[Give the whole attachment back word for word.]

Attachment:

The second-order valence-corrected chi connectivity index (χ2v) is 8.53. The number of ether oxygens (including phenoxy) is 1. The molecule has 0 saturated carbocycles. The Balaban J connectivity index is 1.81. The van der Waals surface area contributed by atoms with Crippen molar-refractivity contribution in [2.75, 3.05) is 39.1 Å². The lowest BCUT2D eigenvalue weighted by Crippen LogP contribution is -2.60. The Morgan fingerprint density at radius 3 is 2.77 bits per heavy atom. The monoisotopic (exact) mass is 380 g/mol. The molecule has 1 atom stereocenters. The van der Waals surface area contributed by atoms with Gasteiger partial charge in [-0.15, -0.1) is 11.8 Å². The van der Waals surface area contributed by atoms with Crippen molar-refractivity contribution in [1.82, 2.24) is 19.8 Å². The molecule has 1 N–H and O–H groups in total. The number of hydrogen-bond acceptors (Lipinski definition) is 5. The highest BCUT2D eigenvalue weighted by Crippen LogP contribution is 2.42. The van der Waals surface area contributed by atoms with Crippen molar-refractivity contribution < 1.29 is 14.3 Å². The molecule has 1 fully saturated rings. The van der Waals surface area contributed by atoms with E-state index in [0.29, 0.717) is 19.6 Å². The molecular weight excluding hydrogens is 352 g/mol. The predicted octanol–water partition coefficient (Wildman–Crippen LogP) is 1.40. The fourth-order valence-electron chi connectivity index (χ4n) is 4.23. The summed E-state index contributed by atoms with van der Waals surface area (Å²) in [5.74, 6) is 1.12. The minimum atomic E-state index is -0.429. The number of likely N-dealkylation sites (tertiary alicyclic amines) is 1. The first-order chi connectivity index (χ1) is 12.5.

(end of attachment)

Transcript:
The second-order valence-corrected chi connectivity index (χ2v) is 8.53. The number of ether oxygens (including phenoxy) is 1. The molecule has 0 saturated carbocycles. The Balaban J connectivity index is 1.81. The van der Waals surface area contributed by atoms with Crippen molar-refractivity contribution in [2.75, 3.05) is 39.1 Å². The lowest BCUT2D eigenvalue weighted by Crippen LogP contribution is -2.60. The Morgan fingerprint density at radius 3 is 2.77 bits per heavy atom. The monoisotopic (exact) mass is 380 g/mol. The molecule has 1 atom stereocenters. The van der Waals surface area contributed by atoms with Gasteiger partial charge in [-0.15, -0.1) is 11.8 Å². The van der Waals surface area contributed by atoms with Crippen molar-refractivity contribution in [1.82, 2.24) is 19.8 Å². The molecule has 1 N–H and O–H groups in total. The number of hydrogen-bond acceptors (Lipinski definition) is 5. The highest BCUT2D eigenvalue weighted by Crippen LogP contribution is 2.42. The van der Waals surface area contributed by atoms with Crippen molar-refractivity contribution < 1.29 is 14.3 Å². The molecule has 1 fully saturated rings. The van der Waals surface area contributed by atoms with E-state index in [0.29, 0.717) is 19.6 Å². The molecular weight excluding hydrogens is 352 g/mol. The predicted octanol–water partition coefficient (Wildman–Crippen LogP) is 1.40. The fourth-order valence-electron chi connectivity index (χ4n) is 4.23. The summed E-state index contributed by atoms with van der Waals surface area (Å²) in [5.74, 6) is 1.12. The minimum atomic E-state index is -0.429. The number of likely N-dealkylation sites (tertiary alicyclic amines) is 1. The first-order chi connectivity index (χ1) is 12.5.